SLAB

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SLAB

abbreviation for SCOTTISH LEGAL AID BOARD.
References in classic literature ?
He drew a sovereign from his pocket and threw it down upon the slab, turning away with the air of a man whose disgust is too deep for words.
The smallest he-baby stumbled over one of the sepulchral slabs so much admired by Mr.
the slab where Marcel cut the throats of Robert de Clermont and the Marshal of Champagne, in the presence of the dauphin?
The solid ersite slabs she could not even scratch; the tough Barsoomian glass of the windows would have shattered to nothing less than a heavy sledge in the hands of a strong man.
Before the dawn of European art he believed that the primitive huntsmen and priests had built temples of massive stone slabs, had formed out of the dark rocks and the great cedar trees majestic figures of gods and of beasts, and symbols of the great forces, water, air, and forest among which they lived.
At least we cannot afford to arouse his suspicions"; and so they followed him--followed along winding corridors and through many chambers, until they came at last to a room in which there were several marble slabs raised upon pedestals some three feet above the floor and upon each slab lay a human corpse.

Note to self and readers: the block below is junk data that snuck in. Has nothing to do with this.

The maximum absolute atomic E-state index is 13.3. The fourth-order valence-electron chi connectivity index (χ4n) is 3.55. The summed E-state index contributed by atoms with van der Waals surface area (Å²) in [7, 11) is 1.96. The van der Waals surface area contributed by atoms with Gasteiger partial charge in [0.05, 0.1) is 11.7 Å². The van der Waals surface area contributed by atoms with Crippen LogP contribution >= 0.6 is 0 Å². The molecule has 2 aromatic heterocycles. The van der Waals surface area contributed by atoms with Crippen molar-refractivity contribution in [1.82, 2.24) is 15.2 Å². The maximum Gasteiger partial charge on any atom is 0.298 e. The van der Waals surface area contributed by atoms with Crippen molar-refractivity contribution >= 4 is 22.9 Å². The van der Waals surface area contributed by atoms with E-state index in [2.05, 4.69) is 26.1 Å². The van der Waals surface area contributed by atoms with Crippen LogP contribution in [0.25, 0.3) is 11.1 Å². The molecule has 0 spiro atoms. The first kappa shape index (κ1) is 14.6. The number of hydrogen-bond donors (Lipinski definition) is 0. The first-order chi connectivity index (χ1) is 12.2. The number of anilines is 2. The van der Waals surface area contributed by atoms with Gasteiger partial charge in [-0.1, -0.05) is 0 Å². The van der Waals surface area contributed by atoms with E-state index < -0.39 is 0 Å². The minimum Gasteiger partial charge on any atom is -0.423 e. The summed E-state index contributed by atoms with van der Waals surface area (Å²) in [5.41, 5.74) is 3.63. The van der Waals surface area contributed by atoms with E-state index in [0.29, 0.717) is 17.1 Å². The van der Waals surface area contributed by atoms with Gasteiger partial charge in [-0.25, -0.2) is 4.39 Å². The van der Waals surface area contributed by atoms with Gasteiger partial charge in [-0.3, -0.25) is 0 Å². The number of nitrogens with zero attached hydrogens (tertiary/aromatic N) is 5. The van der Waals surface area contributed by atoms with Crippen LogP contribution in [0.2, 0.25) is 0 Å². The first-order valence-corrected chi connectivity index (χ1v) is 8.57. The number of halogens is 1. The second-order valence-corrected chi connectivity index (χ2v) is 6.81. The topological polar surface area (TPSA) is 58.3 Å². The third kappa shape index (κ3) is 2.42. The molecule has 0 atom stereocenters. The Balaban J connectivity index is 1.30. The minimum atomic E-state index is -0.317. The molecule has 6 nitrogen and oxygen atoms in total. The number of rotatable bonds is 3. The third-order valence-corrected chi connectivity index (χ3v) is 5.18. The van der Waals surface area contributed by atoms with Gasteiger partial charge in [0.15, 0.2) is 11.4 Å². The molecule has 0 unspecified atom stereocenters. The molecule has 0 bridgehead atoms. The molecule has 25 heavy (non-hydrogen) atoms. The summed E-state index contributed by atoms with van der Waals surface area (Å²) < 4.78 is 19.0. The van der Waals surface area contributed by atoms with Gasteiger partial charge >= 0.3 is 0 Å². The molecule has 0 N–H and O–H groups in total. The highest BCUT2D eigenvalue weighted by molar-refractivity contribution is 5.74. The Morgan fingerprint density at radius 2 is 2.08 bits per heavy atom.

The wall at this point was constructed entirely, it seemed, of these almost perfect slabs.
I'll sit on one of those old slabs and shut my eyes and imagine I'm in the Avonlea woods.
A raised platform of forest slabs, six feet wide, with a slight pitch, extended the full length of the shed.
The first and second wives lay in the graveyard, under the white coral sand, with slabs of coral rock at head and feet.
The sidewalks were superb marble slabs polished as smooth as glass, and the curbs that separated the walks from the broad street were also set thick with clustered emeralds.
The carved pedestals were black with use, the wooden seats were worn hollow, the floor of stone slabs was polished by the contact of possibly millions of naked feet and worn away in the aisles between the pedestals so that the latter rested upon little mounds of stone several inches above the general level of the floor.